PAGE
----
By Robert McMillan
October 16, 2006
IDG News Service
Microsoft has taken the first step toward addressing complaints made by
security vendors Symantec Corp. and McAfee Inc., which had feared that
the software giant's upcoming Vista operating system would harm their
On Monday, Microsoft released API (application programming interface)
code that will allow security vendors to disable the Security Center
management console that will ship with Vista. Symantec and McAfee had
complained that without the ability to disable this software, Vista
users who had purchased their products would receive duplicate and
confusing security messages.
The APIs are being released via several of Microsoft's security partner
programs, including the SecureIT Alliance and the Microsoft Security
Response Alliance, said Adrien Robinson, a director with Microsoft's
Security Technology Unit.
Symantec had brought this and other complaints to the European press
recently and was clearly hoping to pressure the European Commission into
forcing Microsoft into changes.
On Friday, Microsoft announced that it would make the changes that
McAfee and Symantec had been seeking. Monday's API release is the first
step in this direction.
However, it appears that it may be as long as a year before Microsoft
addresses a second concern, relating to a technology called PatchGuard
that Symantec and McAfee say will make their products less secure on
some Windows systems.
PatchGuard is designed to prevent software from accessing the core of
the Windows operating system, called the kernel.
Although PatchGuard is not used by Vista when it is running in 32-bit
mode, it will lock many types of software, including Symantec's, out of
the kernel on 64-bit versions of the operating system. The security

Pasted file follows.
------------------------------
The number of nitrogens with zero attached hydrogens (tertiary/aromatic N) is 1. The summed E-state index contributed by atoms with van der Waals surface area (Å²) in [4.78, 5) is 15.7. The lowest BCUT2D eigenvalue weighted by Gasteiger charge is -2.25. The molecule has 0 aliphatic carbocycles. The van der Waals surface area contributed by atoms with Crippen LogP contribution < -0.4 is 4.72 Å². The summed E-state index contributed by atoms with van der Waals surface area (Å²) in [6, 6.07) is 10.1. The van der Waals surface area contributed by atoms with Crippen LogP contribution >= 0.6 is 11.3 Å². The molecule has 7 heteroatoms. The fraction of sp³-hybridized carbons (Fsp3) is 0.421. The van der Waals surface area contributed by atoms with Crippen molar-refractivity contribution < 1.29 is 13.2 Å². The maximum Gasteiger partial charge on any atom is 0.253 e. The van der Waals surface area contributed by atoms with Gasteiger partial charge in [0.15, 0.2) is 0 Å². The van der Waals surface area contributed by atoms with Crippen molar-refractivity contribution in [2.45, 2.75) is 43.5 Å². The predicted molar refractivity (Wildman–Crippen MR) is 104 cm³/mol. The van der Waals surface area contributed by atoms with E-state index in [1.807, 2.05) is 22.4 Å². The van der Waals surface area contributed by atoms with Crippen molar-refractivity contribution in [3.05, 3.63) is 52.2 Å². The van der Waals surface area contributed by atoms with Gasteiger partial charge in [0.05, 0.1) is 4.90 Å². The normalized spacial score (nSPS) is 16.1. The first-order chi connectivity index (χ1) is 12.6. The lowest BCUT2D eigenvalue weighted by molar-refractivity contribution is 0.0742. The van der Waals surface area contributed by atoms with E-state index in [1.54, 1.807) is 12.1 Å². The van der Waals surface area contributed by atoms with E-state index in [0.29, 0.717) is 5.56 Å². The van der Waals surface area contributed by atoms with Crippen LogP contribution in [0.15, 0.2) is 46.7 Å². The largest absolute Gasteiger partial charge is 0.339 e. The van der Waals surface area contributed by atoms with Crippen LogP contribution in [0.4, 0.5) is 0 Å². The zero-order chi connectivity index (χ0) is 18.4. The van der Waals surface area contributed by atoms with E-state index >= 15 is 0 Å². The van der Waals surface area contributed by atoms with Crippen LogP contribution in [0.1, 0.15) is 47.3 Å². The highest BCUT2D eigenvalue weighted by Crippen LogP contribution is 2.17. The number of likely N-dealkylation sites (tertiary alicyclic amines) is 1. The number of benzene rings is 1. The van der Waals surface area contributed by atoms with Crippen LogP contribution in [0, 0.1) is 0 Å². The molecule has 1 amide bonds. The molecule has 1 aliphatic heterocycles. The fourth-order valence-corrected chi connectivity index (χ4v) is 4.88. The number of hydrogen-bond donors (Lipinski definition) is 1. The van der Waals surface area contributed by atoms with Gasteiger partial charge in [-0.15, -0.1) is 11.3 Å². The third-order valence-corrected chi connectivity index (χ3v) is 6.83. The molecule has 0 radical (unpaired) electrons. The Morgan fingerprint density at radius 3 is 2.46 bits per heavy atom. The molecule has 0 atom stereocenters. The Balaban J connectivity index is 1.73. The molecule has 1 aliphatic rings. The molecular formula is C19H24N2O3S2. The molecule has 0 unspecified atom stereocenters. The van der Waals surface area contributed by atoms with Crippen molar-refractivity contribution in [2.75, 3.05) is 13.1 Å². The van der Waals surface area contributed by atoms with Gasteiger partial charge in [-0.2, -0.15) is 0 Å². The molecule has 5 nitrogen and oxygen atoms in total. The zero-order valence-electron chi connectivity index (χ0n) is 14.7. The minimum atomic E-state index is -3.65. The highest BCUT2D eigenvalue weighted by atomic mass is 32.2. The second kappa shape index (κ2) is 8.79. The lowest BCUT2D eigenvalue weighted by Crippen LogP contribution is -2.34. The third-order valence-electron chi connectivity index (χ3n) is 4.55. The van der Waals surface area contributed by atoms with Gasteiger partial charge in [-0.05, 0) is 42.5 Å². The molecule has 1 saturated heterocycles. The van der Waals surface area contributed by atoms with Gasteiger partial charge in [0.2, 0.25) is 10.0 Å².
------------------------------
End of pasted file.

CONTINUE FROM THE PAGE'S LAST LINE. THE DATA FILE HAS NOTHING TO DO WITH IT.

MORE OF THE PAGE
vendors wanted Microsoft to give them some way to access the 64-bit
kernel, saying that this high-level access was required in order to
activate critical security features.
Most Vista users are expected to run Vista in 32-bit mode when it first
ships, but the 64-bit version is expected to eventually become more
widely adopted because its ability to process data in larger, 64-bit
chunks will give it a performance edge.
Microsoft has now pledged to create new APIs for Vista that will allow
vendors like Symantec to get around PatchGuard.
Those APIs will be complex, however, and it will take time for them to
be developed, Robinson said. Microsoft expects to roll out this
functionality in the first major "service pack" update to Vista. No
timeline has been set for Vista SP 1, but if history is a guide, it
could be a year away. Microsoft rolled out its first service pack for
Vista's predecessor, Windows XP, nearly one year after the software's
Robinson left open the possibility that the kernel APIs could also be
released ahead of Vista SP 1. "If we can do something sooner, then we'd
like to do that as well," she said.
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